ERIC Number: ED390574
Record Type: RIE
Publication Date: 1995-Apr
Reference Count: N/A
Principles and Models of Early Childhood Development in Thai Cultural Ways: Selected Research Findings Relating to Social Context and Child's Transition from Home to School.
Khemmani, Tisana; And Others
To develop innovative, developmentally appropriate models of child rearing in Thailand, several studies examined Thai child-rearing practices, principles which should be used in early child rearing, and models and strategies which could be used in child rearing in this cultural setting. Six different studies were conducted, using a variety of methods, including documentation, surveys, ethnography, and continuing education. These studies indicated the following patterns of child rearing: (1) freedom with some restrictions; (2) control with some negligence; (3) implicit acceptance; (4) parental modeling; (5) natural learning through interaction and participation; (6) inconsistent parenting behavior which is dependent on mood; (7) verbal behavior without explanation of reasons; and (8) shared responsibility in child rearing. These patterns were found to be inconsistent between home and school. Patterns which were consistent between home and school were: (1) authoritative practices; and (2) response to children's needs according to their maturity, age, and gender. Results also indicated the importance of dialect and local culture on the intellectual and socio-emotional development of children, parents, and child care workers, and their effect on "culturally appropriate" education programs that facilitate the transition from home to school. Two models were then developed--the Family Based Model and the Early Childhood Education Model, both of which proved only marginally successful. Derived from the Family Based model, a Family Life Education curriculum was developed for use in an educational satellite program intended to reach rural populations. (An appendix contains a synopsis of Thailand.) (JW)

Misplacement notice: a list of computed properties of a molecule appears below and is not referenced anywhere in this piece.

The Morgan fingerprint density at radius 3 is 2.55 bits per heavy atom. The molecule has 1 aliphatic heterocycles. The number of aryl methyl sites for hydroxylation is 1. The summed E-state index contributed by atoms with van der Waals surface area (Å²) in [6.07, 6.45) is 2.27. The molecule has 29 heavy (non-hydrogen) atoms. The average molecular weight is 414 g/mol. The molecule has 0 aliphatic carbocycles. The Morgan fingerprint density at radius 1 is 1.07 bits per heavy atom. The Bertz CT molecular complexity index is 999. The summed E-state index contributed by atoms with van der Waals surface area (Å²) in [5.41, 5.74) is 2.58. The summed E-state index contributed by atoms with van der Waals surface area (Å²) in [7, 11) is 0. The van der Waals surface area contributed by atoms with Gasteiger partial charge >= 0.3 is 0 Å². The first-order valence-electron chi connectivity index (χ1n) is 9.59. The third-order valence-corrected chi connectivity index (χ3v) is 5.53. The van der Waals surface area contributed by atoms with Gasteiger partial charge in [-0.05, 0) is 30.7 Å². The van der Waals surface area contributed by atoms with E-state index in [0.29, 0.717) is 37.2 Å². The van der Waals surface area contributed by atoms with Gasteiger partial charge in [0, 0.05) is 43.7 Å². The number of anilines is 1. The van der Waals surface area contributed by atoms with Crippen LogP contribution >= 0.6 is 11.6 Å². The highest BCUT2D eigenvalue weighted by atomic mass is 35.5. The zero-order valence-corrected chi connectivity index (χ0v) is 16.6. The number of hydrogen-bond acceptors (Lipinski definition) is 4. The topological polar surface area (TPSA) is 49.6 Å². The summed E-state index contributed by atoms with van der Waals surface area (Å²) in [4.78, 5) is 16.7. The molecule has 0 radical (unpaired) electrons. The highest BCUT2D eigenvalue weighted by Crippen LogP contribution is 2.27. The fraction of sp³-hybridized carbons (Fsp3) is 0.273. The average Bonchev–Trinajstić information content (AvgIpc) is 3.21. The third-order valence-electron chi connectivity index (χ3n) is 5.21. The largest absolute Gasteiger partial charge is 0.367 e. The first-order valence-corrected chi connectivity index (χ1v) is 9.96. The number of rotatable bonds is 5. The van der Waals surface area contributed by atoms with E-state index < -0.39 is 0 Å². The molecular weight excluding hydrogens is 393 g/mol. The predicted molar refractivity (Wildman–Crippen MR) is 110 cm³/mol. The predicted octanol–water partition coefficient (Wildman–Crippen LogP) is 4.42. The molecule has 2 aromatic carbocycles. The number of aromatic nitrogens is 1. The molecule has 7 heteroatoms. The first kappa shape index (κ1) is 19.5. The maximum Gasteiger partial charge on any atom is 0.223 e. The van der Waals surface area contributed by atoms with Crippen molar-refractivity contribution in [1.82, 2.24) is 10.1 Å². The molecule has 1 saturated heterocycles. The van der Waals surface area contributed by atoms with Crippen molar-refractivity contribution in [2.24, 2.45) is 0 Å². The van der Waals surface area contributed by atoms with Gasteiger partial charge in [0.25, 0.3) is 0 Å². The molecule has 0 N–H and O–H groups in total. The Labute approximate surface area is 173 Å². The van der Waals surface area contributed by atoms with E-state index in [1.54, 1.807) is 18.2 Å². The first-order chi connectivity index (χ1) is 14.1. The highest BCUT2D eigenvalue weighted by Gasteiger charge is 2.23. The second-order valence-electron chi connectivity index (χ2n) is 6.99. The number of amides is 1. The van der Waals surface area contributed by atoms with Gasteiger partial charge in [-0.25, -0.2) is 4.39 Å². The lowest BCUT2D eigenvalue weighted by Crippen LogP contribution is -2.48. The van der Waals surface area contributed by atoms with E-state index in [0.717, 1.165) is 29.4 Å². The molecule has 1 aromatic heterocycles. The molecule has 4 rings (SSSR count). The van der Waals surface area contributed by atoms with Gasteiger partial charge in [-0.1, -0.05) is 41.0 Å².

Descriptors: Child Development, Child Rearing, Children, Cultural Awareness, Cultural Influences, Developmentally Appropriate Practices, Foreign Countries, Modeling (Psychology), Models, Multicultural Education, Parent Education, Parent Role, Parent School Relationship, Parenting Skills, Parenting Styles, Program Development
Publication Type: Speeches/Meeting Papers; Reports - Research
Education Level: N/A
Authoring Institution: N/A
Note: Paper presented at the Annual Meeting of the American Educational Research Association (San Francisco, CA, April 18-22, 1995).